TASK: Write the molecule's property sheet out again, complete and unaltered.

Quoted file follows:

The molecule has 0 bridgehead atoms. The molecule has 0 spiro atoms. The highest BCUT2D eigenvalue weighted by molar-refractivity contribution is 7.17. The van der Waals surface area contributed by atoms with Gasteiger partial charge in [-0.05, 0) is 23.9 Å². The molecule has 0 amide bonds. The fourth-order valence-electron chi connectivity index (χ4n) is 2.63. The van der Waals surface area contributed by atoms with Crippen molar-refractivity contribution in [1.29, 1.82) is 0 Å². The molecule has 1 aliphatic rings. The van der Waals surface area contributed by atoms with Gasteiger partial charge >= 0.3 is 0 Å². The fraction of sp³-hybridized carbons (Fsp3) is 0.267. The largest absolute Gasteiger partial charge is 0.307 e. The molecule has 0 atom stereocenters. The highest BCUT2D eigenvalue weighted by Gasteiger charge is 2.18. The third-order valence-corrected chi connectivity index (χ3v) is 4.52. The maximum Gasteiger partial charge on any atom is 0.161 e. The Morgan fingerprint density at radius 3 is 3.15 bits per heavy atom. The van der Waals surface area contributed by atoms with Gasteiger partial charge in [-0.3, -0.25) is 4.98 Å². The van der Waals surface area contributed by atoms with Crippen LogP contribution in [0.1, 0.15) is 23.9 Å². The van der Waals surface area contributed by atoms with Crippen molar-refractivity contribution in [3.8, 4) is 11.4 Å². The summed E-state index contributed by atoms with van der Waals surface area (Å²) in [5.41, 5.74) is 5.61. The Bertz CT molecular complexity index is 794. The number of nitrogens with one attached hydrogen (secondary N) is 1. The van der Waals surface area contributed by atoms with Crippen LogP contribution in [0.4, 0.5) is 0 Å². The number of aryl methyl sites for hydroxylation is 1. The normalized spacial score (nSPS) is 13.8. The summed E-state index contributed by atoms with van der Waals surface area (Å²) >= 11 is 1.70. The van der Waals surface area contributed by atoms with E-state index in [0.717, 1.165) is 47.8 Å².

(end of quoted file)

The molecule has 0 bridgehead atoms. The molecule has 0 spiro atoms. The highest BCUT2D eigenvalue weighted by molar-refractivity contribution is 7.17. The van der Waals surface area contributed by atoms with Gasteiger partial charge in [-0.05, 0) is 23.9 Å². The molecule has 0 amide bonds. The fourth-order valence-electron chi connectivity index (χ4n) is 2.63. The van der Waals surface area contributed by atoms with Crippen molar-refractivity contribution in [1.29, 1.82) is 0 Å². The molecule has 1 aliphatic rings. The van der Waals surface area contributed by atoms with Gasteiger partial charge >= 0.3 is 0 Å². The fraction of sp³-hybridized carbons (Fsp3) is 0.267. The largest absolute Gasteiger partial charge is 0.307 e. The molecule has 0 atom stereocenters. The highest BCUT2D eigenvalue weighted by Gasteiger charge is 2.18. The third-order valence-corrected chi connectivity index (χ3v) is 4.52. The maximum Gasteiger partial charge on any atom is 0.161 e. The Morgan fingerprint density at radius 3 is 3.15 bits per heavy atom. The van der Waals surface area contributed by atoms with Gasteiger partial charge in [-0.3, -0.25) is 4.98 Å². The van der Waals surface area contributed by atoms with Crippen LogP contribution in [0.1, 0.15) is 23.9 Å². The van der Waals surface area contributed by atoms with Crippen molar-refractivity contribution in [3.8, 4) is 11.4 Å². The summed E-state index contributed by atoms with van der Waals surface area (Å²) in [5.41, 5.74) is 5.61. The Bertz CT molecular complexity index is 794. The number of nitrogens with one attached hydrogen (secondary N) is 1. The van der Waals surface area contributed by atoms with Crippen LogP contribution in [0.4, 0.5) is 0 Å². The number of aryl methyl sites for hydroxylation is 1. The normalized spacial score (nSPS) is 13.8. The summed E-state index contributed by atoms with van der Waals surface area (Å²) >= 11 is 1.70. The van der Waals surface area contributed by atoms with E-state index in [0.717, 1.165) is 47.8 Å².